ACUS Announces Publication of Report on Remote Hearings by Federal Agencies

Contact: Harry M. Seidman

ACUS Announces Publication of Report on Remote Hearings by Federal Agencies

Washington, D.C., June 16, 2020 – ACUS is pleased to announce the publication of a new report, Legal Considerations for Remote Hearings in Agency Adjudications, by Deputy Research Director Jeremy Graboyes.

Federal agencies have experimented with a variety of remote hearing types, including video and virtual hearings, telephone hearings, and written-only hearings. Many adjudication offices have relied on remote hearings to continue to serve the public during the COVID-19 pandemic. ACUS continues to document those offices’ policies in response to the pandemic on its website.

The report provides an overview of the legal considerations that federal agencies may encounter as they develop and implement processes for remote hearings. It addresses potential due process and other constitutional questions; the requirements of generally applicable statutes including the Administrative Procedure Act and Rehabilitation Act; and concerns arising under agency-specific statutes and regulations. 

The report builds on several previous ACUS resources, including Recommendation 2014-7, Best Practices for Using Video Teleconferencing for Hearings; Recommendation 2011-4, Agency Use of Video Hearings: Best Practices and Possibilities for Expansion; and the 2015 Handbook on Best Practices for Using Video Teleconferencing in Adjudicatory Hearings.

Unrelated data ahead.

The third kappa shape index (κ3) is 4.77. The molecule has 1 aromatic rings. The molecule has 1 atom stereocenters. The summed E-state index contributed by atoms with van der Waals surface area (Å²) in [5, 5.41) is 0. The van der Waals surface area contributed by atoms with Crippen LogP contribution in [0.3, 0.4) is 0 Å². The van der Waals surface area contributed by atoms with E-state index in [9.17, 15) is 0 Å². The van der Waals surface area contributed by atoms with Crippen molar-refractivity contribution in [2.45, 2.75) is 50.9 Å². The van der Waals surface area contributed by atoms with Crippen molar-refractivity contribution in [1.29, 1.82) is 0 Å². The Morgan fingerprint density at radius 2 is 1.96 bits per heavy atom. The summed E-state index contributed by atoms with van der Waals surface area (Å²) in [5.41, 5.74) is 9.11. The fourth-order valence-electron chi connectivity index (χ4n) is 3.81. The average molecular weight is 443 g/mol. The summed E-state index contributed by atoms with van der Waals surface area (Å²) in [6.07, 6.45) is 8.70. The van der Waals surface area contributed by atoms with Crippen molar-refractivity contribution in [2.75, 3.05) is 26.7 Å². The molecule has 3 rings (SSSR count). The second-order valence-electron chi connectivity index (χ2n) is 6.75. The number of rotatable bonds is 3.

As federal agencies continue to respond to the ongoing public health emergency while managing their other vital responsibilities, ACUS welcomes feedback on how it can best carry out its statutory charge to arrange for the “interchange among administrative agencies of information potentially useful in improving administrative procedure.”

About ACUS

The Administrative Conference of the United States is an independent federal agency dedicated to improving the administrative process through consensus-driven applied research and providing nonpartisan expert advice and recommendations for federal agency procedures. Its membership is composed of senior federal officials, academics, and other experts from the private sector. Except for the Chairman, all Conference Members are unpaid.

The Conference is committed to promoting effective public participation and efficiency in the rulemaking process by leveraging interactive technologies and encouraging open communication with the public as well as making improvements to the regulatory process by reducing unnecessary litigation, and improving the use of science and the effectiveness of applicable laws.

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